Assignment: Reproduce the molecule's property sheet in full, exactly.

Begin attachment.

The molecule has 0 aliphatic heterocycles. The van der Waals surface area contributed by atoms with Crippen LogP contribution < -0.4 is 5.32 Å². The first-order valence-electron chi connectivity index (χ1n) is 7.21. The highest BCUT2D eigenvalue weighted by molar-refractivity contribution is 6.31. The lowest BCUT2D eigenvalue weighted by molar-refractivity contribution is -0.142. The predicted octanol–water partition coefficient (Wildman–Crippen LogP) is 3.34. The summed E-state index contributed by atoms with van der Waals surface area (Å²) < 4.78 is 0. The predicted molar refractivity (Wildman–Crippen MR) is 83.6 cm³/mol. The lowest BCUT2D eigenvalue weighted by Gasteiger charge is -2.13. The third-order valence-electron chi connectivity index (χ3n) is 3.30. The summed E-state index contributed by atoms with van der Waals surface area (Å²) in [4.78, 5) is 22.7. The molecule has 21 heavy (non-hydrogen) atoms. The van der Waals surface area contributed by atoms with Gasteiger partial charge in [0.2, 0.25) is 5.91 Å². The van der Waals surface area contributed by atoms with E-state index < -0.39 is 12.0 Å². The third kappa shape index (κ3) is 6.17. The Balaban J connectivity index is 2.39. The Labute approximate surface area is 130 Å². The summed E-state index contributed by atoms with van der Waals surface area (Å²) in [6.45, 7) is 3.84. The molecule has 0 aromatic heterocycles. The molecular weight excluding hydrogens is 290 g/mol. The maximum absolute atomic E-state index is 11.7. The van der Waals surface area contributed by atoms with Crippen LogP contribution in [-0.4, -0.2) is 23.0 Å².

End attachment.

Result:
The molecule has 0 aliphatic heterocycles. The van der Waals surface area contributed by atoms with Crippen LogP contribution < -0.4 is 5.32 Å². The first-order valence-electron chi connectivity index (χ1n) is 7.21. The highest BCUT2D eigenvalue weighted by molar-refractivity contribution is 6.31. The lowest BCUT2D eigenvalue weighted by molar-refractivity contribution is -0.142. The predicted octanol–water partition coefficient (Wildman–Crippen LogP) is 3.34. The summed E-state index contributed by atoms with van der Waals surface area (Å²) < 4.78 is 0. The predicted molar refractivity (Wildman–Crippen MR) is 83.6 cm³/mol. The lowest BCUT2D eigenvalue weighted by Gasteiger charge is -2.13. The third-order valence-electron chi connectivity index (χ3n) is 3.30. The summed E-state index contributed by atoms with van der Waals surface area (Å²) in [4.78, 5) is 22.7. The molecule has 21 heavy (non-hydrogen) atoms. The van der Waals surface area contributed by atoms with Gasteiger partial charge in [0.2, 0.25) is 5.91 Å². The van der Waals surface area contributed by atoms with E-state index < -0.39 is 12.0 Å². The third kappa shape index (κ3) is 6.17. The Balaban J connectivity index is 2.39. The Labute approximate surface area is 130 Å². The summed E-state index contributed by atoms with van der Waals surface area (Å²) in [6.45, 7) is 3.84. The molecule has 0 aromatic heterocycles. The molecular weight excluding hydrogens is 290 g/mol. The maximum absolute atomic E-state index is 11.7. The van der Waals surface area contributed by atoms with Crippen LogP contribution in [-0.4, -0.2) is 23.0 Å².